Based in New York, David Gura is a correspondent on NPR's business desk. His stories are broadcast on NPR's newsmagazines, All Things Considered, Morning Edition and Weekend Edition, and he regularly guest hosts 1A, a co-production of NPR and WAMU.
Previously, Gura was a correspondent for NBC News and an anchor for MSNBC. His reporting aired on NBC Nightly News and TODAY, and MSNBC's dayside and primetime programs, including The 11th Hour, Deadline: White House and MTP Daily.
Gura travels widely across the United States and around the world. In recent months, his reporting has centered on the COVID-19 pandemic and its economic fallout. In Texas, he covered a surge in cases that strained Houston's hospitals. On the eve of an eviction crisis in Oklahoma, Gura profiled people who had waited months for jobless benefits.
He has anchored special coverage, often from the field. During Hurricane Dorian, he broadcasted live from the Outer Banks in his home state of North Carolina. Gura reported from Virginia Beach, Virginia, after a mass shooting at the city's municipal complex, and from El Paso, Texas, after an attack on shoppers at a Walmart Supercenter. After a gunman targeted the Tree of Life – Or L'Simcha Congregation, Gura anchored MSNBC's coverage from Pittsburgh.
For almost two years, he hosted Up with David Gura on MSNBC, a lively roundtable that aired on Saturday and Sunday mornings, featuring a motley group of guests, including lawmakers, reporters, columnists, strategists, actors and comedians. During the 2020 primary, Gura interviewed many of the Democratic presidential candidates, and he took the show on the road to the Texas Tribune Festival.
Before he joined NBC News and MSNBC, Gura was a correspondent for Bloomberg Television and Bloomberg Radio, and a contributor to Bloomberg Businessweek. He co-anchored Bloomberg Surveillance, the network's flagship morning program, and after the 2016 election, he launched Bloomberg Markets: Balance of Power, which focused on the intersection of politics and policy.
Previously, Gura was a senior reporter for Marketplace, the public radio business and economics program, and its primary back-up host. From the organization's Washington bureau, he covered budget battles, showdowns and shutdowns and the implementation of financial reform, and he also spent a lot of time on the road, looking at how legislation and regulations affect Americans beyond the Beltway.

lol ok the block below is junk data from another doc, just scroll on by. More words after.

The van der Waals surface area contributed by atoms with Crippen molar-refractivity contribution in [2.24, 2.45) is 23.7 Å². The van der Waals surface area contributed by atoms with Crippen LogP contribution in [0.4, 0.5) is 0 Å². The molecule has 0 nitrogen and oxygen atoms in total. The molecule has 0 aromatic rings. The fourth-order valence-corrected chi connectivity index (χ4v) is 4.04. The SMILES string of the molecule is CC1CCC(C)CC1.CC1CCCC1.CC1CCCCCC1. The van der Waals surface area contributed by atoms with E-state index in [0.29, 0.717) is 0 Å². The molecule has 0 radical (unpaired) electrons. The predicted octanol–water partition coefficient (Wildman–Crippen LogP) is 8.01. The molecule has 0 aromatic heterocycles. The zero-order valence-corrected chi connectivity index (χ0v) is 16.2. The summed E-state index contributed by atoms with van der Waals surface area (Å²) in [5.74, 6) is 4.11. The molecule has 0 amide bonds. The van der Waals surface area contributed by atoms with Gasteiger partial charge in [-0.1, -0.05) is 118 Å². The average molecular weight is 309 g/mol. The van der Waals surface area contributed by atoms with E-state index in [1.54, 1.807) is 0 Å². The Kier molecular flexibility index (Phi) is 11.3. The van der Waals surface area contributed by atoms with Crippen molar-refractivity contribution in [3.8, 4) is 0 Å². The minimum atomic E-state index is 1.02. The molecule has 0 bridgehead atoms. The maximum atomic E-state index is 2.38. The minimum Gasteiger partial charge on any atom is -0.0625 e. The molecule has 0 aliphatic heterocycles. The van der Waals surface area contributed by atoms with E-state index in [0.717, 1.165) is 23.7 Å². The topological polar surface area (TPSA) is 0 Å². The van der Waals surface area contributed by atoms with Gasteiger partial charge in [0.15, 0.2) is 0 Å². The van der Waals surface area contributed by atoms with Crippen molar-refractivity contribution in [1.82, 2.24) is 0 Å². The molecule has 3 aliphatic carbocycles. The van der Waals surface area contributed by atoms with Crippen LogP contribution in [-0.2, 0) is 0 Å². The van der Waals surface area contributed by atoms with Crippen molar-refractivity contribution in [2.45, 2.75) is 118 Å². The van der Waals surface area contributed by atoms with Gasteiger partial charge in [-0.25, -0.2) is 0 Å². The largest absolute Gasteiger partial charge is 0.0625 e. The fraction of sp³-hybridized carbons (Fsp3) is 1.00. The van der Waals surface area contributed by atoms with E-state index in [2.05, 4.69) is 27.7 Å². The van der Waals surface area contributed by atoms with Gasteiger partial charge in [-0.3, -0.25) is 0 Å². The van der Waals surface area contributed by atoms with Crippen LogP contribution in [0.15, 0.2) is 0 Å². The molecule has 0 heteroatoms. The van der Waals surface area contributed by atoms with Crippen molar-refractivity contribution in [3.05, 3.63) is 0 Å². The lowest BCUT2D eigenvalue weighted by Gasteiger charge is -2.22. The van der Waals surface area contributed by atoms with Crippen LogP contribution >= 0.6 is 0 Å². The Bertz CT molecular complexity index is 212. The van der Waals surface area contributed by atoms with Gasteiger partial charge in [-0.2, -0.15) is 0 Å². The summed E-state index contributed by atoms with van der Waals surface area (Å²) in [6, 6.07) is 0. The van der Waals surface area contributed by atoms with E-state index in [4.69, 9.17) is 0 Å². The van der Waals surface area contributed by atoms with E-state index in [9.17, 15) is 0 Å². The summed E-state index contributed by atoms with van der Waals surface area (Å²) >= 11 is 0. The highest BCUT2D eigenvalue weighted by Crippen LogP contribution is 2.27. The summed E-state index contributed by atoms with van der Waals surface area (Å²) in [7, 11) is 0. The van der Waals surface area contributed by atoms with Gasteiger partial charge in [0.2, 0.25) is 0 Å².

Gura's writing has appeared in The New York Times, the Los Angeles Times, the Columbia Journalism Review and the Virginia Quarterly Review. He has been recognized by the National Press Foundation, the National Constitution Center and the French-American Foundation, and he is a term member of the Council on Foreign Relations.
An alumnus of the Columbia University Graduate School of Journalism, Gura received his bachelor's degree in history and American studies, with honors, from Cornell University in Ithaca, New York. He also studied political science in La Paz, Bolivia, at the Universidad Mayor de San Andrés and the Universidad Católica Boliviana.
After Fitch warned the U.S. its AAA rating could be in jeopardy, there is fear of a repeat of what happened in 2011, when Standard & Poors downgraded the U.S. to AA+.
As the debt ceiling talks continue and the United States edges closer to a potential default on its debt, the nation is at risk of losing its prized AAA rating.
Investors are still hopeful that lawmakers will clinch a deal to raise or suspend the debt ceiling. That's because failure to do so could have devastating consequences in markets.
Former top executives at Silicon Valley Bank and Signature Bank are set to appear before the Senate Banking Committee after both lenders had to be rescued by the government earlier this year.
Days after the second-largest bank failure in U.S. history, there are signs other regional banks are vulnerable.
JPMorgan Chase is building a multibillion-dollar headquarters in New York City, designed by one of the most famous architects in the world. The bank hopes it will be a model for a post-pandemic workplace.
JP Morgan Chase is buying the troubled lender First Republic, after its shares plummeted on the New York Stock Exchange last week. The FDIC oversaw the sale.
JPMorgan Chase is taking over First Republic after the troubled bank was placed in the FDIC's receivership in the latest failure in the banking system.
The Federal Reserve and the FDIC reported on lessons learned from March's bank failures, including lapses in government oversight and ideas on how to prevent similar meltdowns going forward.
Trading of First Republic Bank shares were halted multiple times today, as investors sold off shares, alarmed by financial disclosures from the bank.